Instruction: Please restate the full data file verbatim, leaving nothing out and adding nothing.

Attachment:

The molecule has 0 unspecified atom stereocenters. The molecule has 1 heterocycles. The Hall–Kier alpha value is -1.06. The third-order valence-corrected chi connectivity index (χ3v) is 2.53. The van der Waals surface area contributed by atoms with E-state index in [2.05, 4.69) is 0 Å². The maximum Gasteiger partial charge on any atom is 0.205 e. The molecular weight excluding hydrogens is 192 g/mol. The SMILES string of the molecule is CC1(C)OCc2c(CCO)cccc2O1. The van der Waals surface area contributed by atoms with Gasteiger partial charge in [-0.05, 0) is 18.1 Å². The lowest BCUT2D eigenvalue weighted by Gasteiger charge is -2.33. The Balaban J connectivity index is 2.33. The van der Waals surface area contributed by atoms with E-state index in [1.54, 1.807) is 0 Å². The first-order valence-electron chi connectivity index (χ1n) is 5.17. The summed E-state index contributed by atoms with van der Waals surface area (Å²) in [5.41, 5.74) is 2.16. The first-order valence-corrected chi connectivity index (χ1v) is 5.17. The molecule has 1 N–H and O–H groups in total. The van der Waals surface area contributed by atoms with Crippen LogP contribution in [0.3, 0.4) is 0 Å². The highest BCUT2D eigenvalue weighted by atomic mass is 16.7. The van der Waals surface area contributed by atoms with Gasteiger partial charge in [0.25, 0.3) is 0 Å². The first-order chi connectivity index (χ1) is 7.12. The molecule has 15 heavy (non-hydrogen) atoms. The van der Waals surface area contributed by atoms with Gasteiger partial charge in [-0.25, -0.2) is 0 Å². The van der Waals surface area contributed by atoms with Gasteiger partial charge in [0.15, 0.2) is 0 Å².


The molecule has 0 unspecified atom stereocenters. The molecule has 1 heterocycles. The Hall–Kier alpha value is -1.06. The third-order valence-corrected chi connectivity index (χ3v) is 2.53. The van der Waals surface area contributed by atoms with E-state index in [2.05, 4.69) is 0 Å². The maximum Gasteiger partial charge on any atom is 0.205 e. The molecular weight excluding hydrogens is 192 g/mol. The SMILES string of the molecule is CC1(C)OCc2c(CCO)cccc2O1. The van der Waals surface area contributed by atoms with Gasteiger partial charge in [-0.05, 0) is 18.1 Å². The lowest BCUT2D eigenvalue weighted by Gasteiger charge is -2.33. The Balaban J connectivity index is 2.33. The van der Waals surface area contributed by atoms with E-state index in [1.54, 1.807) is 0 Å². The first-order valence-electron chi connectivity index (χ1n) is 5.17. The summed E-state index contributed by atoms with van der Waals surface area (Å²) in [5.41, 5.74) is 2.16. The first-order valence-corrected chi connectivity index (χ1v) is 5.17. The molecule has 1 N–H and O–H groups in total. The van der Waals surface area contributed by atoms with Crippen LogP contribution in [0.3, 0.4) is 0 Å². The highest BCUT2D eigenvalue weighted by atomic mass is 16.7. The van der Waals surface area contributed by atoms with Gasteiger partial charge in [0.25, 0.3) is 0 Å². The first-order chi connectivity index (χ1) is 7.12. The molecule has 15 heavy (non-hydrogen) atoms. The van der Waals surface area contributed by atoms with Gasteiger partial charge in [-0.25, -0.2) is 0 Å². The van der Waals surface area contributed by atoms with Gasteiger partial charge in [0.15, 0.2) is 0 Å².